“Abortion has been worse on the African-American community than the slave trade or Jim Crow,” said Robert Woodson, a panelist at a sparsely attended Conservative Political Action Conference panel on reaching out to more diverse voting populations.
As the big draw on the opening day of this year’s Conservative Political Action Conference, New Jersey Gov. Chris Christie sought to burnish his credentials with the right-wing activists whose hearts he must win if he is to capture the Republican presidential nomination in 2016.
A South Carolina house committee has passed a budget that includes fiscal punishment for two state-funded schools that assigned “gay-themed” books to students.
Iowa legislators want to pass a law allowing women to sue abortion providers if they regret their abortions. Why not let women sue the people who actually caused the regret—the people who shamed and guilted them about the abortion—instead?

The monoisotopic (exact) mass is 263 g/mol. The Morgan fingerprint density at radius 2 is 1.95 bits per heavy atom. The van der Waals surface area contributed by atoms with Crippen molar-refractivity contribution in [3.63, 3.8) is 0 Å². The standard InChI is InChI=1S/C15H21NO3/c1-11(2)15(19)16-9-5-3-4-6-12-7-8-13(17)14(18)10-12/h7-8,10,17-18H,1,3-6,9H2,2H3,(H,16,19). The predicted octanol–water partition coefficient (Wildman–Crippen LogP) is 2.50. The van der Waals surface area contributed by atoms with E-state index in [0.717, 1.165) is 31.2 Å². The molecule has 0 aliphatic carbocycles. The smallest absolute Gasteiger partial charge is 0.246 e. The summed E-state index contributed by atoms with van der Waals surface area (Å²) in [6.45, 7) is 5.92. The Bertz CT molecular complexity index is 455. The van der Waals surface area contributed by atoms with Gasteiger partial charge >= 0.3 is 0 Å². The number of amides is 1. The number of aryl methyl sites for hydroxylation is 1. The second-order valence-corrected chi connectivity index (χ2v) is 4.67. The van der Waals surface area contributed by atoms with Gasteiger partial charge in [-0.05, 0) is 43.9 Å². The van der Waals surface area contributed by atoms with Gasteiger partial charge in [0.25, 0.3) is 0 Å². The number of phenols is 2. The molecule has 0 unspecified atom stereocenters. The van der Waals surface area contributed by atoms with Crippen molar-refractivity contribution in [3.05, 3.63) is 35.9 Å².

“When I filed for a seat on the county Democratic Central Committee … I didn’t imagine I’d be facing off against a Neo-Confederate theocrat,” says Betsy Bury of her opponent, Rev. David Whitney.
RH Reality Check is part of a progressive coalition of 27 groups representing the pro-choice, civil rights and LGBTQ rights communities that have joined together to oppose a nomination to a federal court that was hatched in a backroom deal.
Texas Attorney General Greg Abbott, who is running to be his state’s governor against likely Democratic nominee and pro-choice hero Wendy Davis, has chosen to campaign with a washed-up rock star known for his misogyny and racism.
With virtually no chance of passage in the current Congress, the Cruz-Lee bill appears to be motivated by politics.
Everything Rand Paul has said in recent weeks—from his comments about Monica Lewinsky and the “war on women” to his drafting of anti-choice Cuccinelli as lead counsel—is about proving his patriarchal bona fides.
The crowd, and the speakers, reflected a commitment to environmental and economic justice, to labor rights and immigrants’ rights, to public education. One hand-made sign summed up the spirit of the march: “I stand with so many groups here, I couldn’t pick just one.”